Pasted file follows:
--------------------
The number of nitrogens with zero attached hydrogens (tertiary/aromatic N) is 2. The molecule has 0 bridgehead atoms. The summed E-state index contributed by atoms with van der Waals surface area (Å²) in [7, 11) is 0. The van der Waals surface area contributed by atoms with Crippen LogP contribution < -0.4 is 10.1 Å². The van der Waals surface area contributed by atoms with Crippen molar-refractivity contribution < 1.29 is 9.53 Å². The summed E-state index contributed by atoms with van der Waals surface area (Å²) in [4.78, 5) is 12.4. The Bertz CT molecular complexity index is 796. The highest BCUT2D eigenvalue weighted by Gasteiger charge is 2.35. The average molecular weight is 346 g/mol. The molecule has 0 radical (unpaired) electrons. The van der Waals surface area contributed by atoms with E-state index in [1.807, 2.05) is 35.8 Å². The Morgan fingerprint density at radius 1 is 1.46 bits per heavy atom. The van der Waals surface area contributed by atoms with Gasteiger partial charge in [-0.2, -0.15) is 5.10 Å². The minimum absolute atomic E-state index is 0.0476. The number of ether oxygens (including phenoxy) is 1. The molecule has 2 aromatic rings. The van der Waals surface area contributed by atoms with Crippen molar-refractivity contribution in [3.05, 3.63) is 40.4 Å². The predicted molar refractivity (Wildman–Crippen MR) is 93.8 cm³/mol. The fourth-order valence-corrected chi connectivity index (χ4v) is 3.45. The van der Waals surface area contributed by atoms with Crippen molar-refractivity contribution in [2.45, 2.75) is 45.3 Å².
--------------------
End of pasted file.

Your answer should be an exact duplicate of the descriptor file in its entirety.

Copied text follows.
The number of nitrogens with zero attached hydrogens (tertiary/aromatic N) is 2. The molecule has 0 bridgehead atoms. The summed E-state index contributed by atoms with van der Waals surface area (Å²) in [7, 11) is 0. The van der Waals surface area contributed by atoms with Crippen LogP contribution < -0.4 is 10.1 Å². The van der Waals surface area contributed by atoms with Crippen molar-refractivity contribution < 1.29 is 9.53 Å². The summed E-state index contributed by atoms with van der Waals surface area (Å²) in [4.78, 5) is 12.4. The Bertz CT molecular complexity index is 796. The highest BCUT2D eigenvalue weighted by Gasteiger charge is 2.35. The average molecular weight is 346 g/mol. The molecule has 0 radical (unpaired) electrons. The van der Waals surface area contributed by atoms with E-state index in [1.807, 2.05) is 35.8 Å². The Morgan fingerprint density at radius 1 is 1.46 bits per heavy atom. The van der Waals surface area contributed by atoms with Gasteiger partial charge in [-0.2, -0.15) is 5.10 Å². The minimum absolute atomic E-state index is 0.0476. The number of ether oxygens (including phenoxy) is 1. The molecule has 2 aromatic rings. The van der Waals surface area contributed by atoms with Crippen molar-refractivity contribution in [3.05, 3.63) is 40.4 Å². The predicted molar refractivity (Wildman–Crippen MR) is 93.8 cm³/mol. The fourth-order valence-corrected chi connectivity index (χ4v) is 3.45. The van der Waals surface area contributed by atoms with Crippen molar-refractivity contribution in [2.45, 2.75) is 45.3 Å².